Science Vol 284 28 May 1999
David E. Smith, Maria T. Zuber, Sean C. Solomon, Roger J. Phillips, James W. Head, James B. Garvin, W. Bruce Banerdt, Duane O. Muhleman, Gordon H. Pettengill, Gregory A. Neumann, Frank G. Lemoine, James B. Abshire, Oded Aharonson, C. David Brown, Steven A. Hauck, Anton B. Ivanov, Patrick J. McGovern, H. Jay Zwally, Thomas C. Duxbury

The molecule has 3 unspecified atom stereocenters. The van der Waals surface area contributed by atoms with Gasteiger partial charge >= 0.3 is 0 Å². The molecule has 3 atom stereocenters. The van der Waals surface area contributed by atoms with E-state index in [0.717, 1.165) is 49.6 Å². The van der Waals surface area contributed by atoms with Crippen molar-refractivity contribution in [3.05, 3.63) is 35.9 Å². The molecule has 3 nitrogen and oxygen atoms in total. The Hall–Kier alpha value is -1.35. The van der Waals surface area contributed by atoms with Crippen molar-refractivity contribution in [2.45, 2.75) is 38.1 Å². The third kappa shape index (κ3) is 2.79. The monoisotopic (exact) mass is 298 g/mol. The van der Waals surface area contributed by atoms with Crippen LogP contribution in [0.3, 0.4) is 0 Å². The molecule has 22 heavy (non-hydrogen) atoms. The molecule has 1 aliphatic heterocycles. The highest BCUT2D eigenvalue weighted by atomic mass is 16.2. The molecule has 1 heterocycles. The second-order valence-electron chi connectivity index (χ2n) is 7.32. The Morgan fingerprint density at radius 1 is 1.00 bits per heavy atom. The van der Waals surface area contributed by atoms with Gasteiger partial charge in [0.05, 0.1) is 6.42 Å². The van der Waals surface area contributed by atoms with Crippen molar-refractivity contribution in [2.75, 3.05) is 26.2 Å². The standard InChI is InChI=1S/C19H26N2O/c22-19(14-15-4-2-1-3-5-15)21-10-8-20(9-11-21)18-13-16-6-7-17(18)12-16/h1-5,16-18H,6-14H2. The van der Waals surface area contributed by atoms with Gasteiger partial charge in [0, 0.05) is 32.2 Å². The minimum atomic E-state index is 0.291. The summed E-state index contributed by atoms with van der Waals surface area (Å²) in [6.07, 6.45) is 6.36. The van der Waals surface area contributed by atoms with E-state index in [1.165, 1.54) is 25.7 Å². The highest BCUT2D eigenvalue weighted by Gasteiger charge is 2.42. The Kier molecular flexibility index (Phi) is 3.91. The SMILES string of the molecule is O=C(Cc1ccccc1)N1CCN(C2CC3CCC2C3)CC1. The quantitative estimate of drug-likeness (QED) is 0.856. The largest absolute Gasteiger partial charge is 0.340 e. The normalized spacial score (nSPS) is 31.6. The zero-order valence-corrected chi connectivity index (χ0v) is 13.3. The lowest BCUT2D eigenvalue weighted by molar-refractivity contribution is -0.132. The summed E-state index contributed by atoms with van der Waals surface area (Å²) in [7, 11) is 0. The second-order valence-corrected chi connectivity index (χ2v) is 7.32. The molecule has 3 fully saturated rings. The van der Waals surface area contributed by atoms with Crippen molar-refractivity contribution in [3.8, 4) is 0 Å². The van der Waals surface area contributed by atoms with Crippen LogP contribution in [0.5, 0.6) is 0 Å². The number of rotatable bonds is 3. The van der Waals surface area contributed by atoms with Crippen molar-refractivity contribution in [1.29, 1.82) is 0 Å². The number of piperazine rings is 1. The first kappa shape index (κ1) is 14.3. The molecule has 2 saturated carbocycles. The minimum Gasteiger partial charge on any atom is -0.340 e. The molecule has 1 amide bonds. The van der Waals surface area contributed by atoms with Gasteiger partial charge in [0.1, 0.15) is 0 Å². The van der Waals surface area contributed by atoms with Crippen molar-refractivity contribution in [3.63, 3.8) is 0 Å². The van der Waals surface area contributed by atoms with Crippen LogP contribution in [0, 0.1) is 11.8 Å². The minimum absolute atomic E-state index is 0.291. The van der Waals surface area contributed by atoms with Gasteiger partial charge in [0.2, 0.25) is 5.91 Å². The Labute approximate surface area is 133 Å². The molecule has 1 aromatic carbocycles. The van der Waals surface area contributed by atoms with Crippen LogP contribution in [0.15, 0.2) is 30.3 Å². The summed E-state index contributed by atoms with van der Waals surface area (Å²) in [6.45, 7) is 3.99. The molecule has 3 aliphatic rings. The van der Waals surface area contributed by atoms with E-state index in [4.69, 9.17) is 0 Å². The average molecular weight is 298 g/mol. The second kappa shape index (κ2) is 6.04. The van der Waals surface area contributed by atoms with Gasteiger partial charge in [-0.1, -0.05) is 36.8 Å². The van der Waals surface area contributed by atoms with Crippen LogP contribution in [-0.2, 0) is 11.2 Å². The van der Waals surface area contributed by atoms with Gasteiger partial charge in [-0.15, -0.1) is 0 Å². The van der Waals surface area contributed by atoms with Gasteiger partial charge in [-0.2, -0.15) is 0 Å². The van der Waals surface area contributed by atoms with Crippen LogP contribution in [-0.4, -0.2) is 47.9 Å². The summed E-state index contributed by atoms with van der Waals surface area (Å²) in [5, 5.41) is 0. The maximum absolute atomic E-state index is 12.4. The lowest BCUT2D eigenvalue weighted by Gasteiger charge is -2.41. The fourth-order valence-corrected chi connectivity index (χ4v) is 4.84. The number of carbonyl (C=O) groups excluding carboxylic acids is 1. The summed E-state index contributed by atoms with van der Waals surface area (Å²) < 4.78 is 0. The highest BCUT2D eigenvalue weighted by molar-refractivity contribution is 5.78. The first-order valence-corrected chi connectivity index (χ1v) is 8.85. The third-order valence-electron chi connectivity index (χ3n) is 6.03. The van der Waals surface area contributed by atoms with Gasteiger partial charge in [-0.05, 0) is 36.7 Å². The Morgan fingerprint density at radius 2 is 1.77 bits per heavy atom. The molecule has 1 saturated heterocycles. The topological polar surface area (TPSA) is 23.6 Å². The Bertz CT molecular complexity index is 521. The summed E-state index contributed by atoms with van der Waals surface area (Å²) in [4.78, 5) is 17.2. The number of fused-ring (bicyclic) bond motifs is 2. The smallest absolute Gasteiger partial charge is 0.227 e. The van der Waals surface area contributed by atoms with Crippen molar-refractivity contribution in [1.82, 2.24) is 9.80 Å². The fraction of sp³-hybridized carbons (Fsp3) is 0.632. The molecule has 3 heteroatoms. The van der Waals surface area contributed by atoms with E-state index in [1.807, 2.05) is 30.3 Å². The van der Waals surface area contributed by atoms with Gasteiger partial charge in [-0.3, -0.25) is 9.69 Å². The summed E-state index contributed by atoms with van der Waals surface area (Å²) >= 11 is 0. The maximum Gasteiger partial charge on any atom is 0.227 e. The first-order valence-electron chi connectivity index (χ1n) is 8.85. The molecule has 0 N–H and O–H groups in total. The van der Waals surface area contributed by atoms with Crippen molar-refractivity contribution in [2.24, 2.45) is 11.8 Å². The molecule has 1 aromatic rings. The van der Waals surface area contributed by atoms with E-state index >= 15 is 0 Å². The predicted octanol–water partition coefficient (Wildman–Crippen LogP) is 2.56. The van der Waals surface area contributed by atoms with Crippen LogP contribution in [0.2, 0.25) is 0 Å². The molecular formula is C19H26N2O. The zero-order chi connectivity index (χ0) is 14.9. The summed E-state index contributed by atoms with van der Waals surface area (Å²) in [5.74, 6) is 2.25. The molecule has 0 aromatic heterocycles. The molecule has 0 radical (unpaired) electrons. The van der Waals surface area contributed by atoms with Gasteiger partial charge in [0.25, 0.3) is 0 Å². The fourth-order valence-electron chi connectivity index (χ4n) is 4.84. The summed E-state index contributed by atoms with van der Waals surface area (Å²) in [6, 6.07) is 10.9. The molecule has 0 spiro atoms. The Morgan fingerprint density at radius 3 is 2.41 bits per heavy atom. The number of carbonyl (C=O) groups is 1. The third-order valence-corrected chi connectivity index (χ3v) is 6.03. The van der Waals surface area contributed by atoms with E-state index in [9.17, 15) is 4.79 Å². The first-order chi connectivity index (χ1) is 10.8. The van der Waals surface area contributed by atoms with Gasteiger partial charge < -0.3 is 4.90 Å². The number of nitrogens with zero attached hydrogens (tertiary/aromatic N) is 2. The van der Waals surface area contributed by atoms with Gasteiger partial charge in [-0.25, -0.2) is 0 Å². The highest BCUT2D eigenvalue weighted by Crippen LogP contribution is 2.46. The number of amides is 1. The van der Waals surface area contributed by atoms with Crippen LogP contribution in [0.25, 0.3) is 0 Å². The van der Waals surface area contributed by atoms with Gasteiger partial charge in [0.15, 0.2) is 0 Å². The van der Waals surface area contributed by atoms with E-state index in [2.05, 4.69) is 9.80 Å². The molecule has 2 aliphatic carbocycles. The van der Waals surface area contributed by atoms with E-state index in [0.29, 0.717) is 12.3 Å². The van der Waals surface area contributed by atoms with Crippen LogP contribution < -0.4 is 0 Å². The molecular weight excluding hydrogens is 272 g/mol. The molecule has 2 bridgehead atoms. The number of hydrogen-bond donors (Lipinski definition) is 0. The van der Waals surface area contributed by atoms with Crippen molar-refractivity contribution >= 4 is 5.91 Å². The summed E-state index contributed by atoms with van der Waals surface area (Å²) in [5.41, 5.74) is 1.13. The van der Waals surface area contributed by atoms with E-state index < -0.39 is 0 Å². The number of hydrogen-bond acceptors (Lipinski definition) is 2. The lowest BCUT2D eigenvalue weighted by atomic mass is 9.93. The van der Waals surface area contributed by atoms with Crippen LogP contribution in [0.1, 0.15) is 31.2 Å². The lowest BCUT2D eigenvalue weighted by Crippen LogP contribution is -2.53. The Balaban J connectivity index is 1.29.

Elevations measured by the Mars Orbiter Laser Altimeter have yielded a high-accuracy global map of the topography of Mars. Dominant features include the low northern hemisphere, the Tharsis province, and the Hellas impact basin. The northern hemisphere depression is primarily a long-wavelength effect that has been shaped by an internal mechanism. The topography of Tharsis consists of two broad rises. Material excavated from Hellas contributes to the high elevation of the southern hemisphere and to the scarp along the hemispheric boundary. The present topography has three major drainage centers, with the northern lowlands being the largest. The two polar cap volumes yield an upper limit of the present surface water inventory of 3.2 to 4.7 million cubic kilometers.